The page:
my dds explaination for not telling us straight away was she thought it was cancer so there was nothing you could do??

Dumbledoresgirl Tue 23-Jun-09 10:35:11

Oh God reading all this is scaring me rather!

I do wonder if ds is hiding something from me. Even before he got unhappy he was not the most forthcoming boy. He and I have very different personalities: I am very open, talk about everything, make a big scene about everything, move quickly from mood to mood (I am not Italian, but a lot of Italians have mistaken me for one simply by my moods and volability blush) Ds is quiet, reserved, does not show emotions, does not discuss feelings or motivations easily etc. Because we are so different, I think he finds it quite hard talking to me sad - almost as though I am going to embarrass him sad Anyway, so I do wonder if he is keeping something from me and yesterday I did ask if that was the case while emphasising that I would not push him to tell me what that thing was, but he didn't really respond one way or another so I still don't know if he is hiding anything.

I don't think he would hide health issues though (but who knows?) He is a very healthy child - when the doctor rang me back to speak to me, he asked me who ds normally saw in the practice and I told him he has never had occasion to see anyone in 4 years.

That said, he was ok this morning and went to school without any fuss. We are seeing the GP tonight and I am worrying that I won't be able to get over to him what the problem is. But if I say he is unhappy all the time, has isolated himself from his tutor group, does not eat or drink in school when there is no-one to make him do so, has persistent stomach aches with no apparent illness, and has difficulty getting to sleep at night, do you think that sounds like enough reason to be bothering the doctor?

moshie Tue 23-Jun-09 10:44:33

Yes definately. Do not think you are "bothering" your GP, those are symptoms of depression.

morningsun Tue 23-Jun-09 10:49:26

so sorry dumbledoresgirl did not mean to make you more worriedsmile
we have had some mental health issues recently in this area in very middle class/professional families and I do feel its better to try to unearth the problem when you have a feeling something isn't right.

However,sometimes it can be more simple everyday things like problems with friends/minor bullying/leaving out.

It sounds like it could be bullying/a problem at school/friendship problem.

But its better to keep an open mind about other things.

Is there dad/uncle/other adult he could talk to as well?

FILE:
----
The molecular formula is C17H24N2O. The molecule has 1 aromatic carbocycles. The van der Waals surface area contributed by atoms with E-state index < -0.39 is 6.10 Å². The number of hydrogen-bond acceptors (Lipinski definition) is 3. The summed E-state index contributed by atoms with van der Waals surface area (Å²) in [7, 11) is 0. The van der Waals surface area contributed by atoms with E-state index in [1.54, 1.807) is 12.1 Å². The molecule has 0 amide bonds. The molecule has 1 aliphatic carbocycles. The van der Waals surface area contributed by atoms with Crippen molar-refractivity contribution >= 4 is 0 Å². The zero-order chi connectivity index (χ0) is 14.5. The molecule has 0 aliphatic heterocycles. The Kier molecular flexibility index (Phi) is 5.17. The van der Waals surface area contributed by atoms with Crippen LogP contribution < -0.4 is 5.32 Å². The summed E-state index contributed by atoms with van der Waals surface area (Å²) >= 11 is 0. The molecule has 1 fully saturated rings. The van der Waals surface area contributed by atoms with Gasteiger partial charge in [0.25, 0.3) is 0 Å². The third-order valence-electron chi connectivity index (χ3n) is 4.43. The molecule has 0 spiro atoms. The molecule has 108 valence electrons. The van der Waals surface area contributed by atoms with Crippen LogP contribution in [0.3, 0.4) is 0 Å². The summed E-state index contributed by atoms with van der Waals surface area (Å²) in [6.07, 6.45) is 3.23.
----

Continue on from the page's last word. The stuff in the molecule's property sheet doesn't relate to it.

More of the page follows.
Tell the gp you are concerned re his stomach aches,lack of appetite and being withdrawn but you do not know the reason.Give your ds chance for a private chat if he wants one.Tell you ds you can help with whatever it is,not to bottle it up.Try and think of anything you hid from your parents and tell him about it in a jokey way.Have a look for an emotionally based book about growing up,adolescence etc for him to read alone.

Good luck and sorry for the doom and gloom!

morningsun Tue 23-Jun-09 10:52:31

Sorry in answer to your question,yes definitely go to the gp especially as you have also mentioned sleep problems,which together with loss of appetite and not enjoying anything could be signs of depression and/or anxiety over something.

moshie Tue 23-Jun-09 11:01:16

Just being left out of things, or being ignored by his tutor group could be making him very unhappy at school, it doesn't have to be aggression or violence to be bullying.
My DD found it very diifficult at school when she moved to the upper school and was put in different lesson groups to her friends.
It's best to get advice at this stage to hopefully prevent things escalating. Good luck, it's not an easy thing to deal with.

Dumbledoresgirl Tue 23-Jun-09 11:57:47

He isn't being left out of his tutor group though, that's the odd thing. He has chosen to isolate himself from them. It is odd behaviour, don't you think?

What I meant to say was, yes there are all those things that I will point out to the GP, but ds is capable of a cheerful face, cracking jokes with his brother, getting enthusiastic about his hobby and he will probably smile and joke with the GP tonight. Will the GP see through this and appreciate that what I am telling him about ds's other behaviour is as bad as it feels to me?